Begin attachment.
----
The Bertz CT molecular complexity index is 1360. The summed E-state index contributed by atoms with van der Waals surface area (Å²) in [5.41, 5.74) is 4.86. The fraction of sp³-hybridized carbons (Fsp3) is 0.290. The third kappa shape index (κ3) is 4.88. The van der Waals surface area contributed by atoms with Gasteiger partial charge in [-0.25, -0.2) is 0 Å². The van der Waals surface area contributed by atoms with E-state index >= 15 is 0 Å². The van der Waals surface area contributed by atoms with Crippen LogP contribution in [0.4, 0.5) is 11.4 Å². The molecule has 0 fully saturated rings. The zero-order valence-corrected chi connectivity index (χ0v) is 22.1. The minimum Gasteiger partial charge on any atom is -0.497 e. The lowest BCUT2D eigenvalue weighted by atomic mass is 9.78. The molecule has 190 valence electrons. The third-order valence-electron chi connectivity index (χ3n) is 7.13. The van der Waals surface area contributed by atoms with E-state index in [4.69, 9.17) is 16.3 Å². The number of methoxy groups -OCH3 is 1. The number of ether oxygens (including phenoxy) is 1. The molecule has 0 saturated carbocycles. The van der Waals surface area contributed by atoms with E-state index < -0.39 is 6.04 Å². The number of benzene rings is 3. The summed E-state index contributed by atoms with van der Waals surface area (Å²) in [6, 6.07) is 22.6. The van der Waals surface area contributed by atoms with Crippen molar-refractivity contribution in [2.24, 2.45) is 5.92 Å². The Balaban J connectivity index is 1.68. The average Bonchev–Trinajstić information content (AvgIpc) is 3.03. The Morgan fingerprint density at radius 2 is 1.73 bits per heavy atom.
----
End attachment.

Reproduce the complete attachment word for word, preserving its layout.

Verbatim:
The Bertz CT molecular complexity index is 1360. The summed E-state index contributed by atoms with van der Waals surface area (Å²) in [5.41, 5.74) is 4.86. The fraction of sp³-hybridized carbons (Fsp3) is 0.290. The third kappa shape index (κ3) is 4.88. The van der Waals surface area contributed by atoms with Gasteiger partial charge in [-0.25, -0.2) is 0 Å². The van der Waals surface area contributed by atoms with E-state index >= 15 is 0 Å². The van der Waals surface area contributed by atoms with Crippen LogP contribution in [0.4, 0.5) is 11.4 Å². The molecule has 0 fully saturated rings. The zero-order valence-corrected chi connectivity index (χ0v) is 22.1. The minimum Gasteiger partial charge on any atom is -0.497 e. The lowest BCUT2D eigenvalue weighted by atomic mass is 9.78. The molecule has 190 valence electrons. The third-order valence-electron chi connectivity index (χ3n) is 7.13. The van der Waals surface area contributed by atoms with E-state index in [4.69, 9.17) is 16.3 Å². The number of methoxy groups -OCH3 is 1. The number of ether oxygens (including phenoxy) is 1. The molecule has 0 saturated carbocycles. The van der Waals surface area contributed by atoms with E-state index < -0.39 is 6.04 Å². The number of benzene rings is 3. The summed E-state index contributed by atoms with van der Waals surface area (Å²) in [6, 6.07) is 22.6. The van der Waals surface area contributed by atoms with Crippen molar-refractivity contribution in [2.24, 2.45) is 5.92 Å². The Balaban J connectivity index is 1.68. The average Bonchev–Trinajstić information content (AvgIpc) is 3.03. The Morgan fingerprint density at radius 2 is 1.73 bits per heavy atom.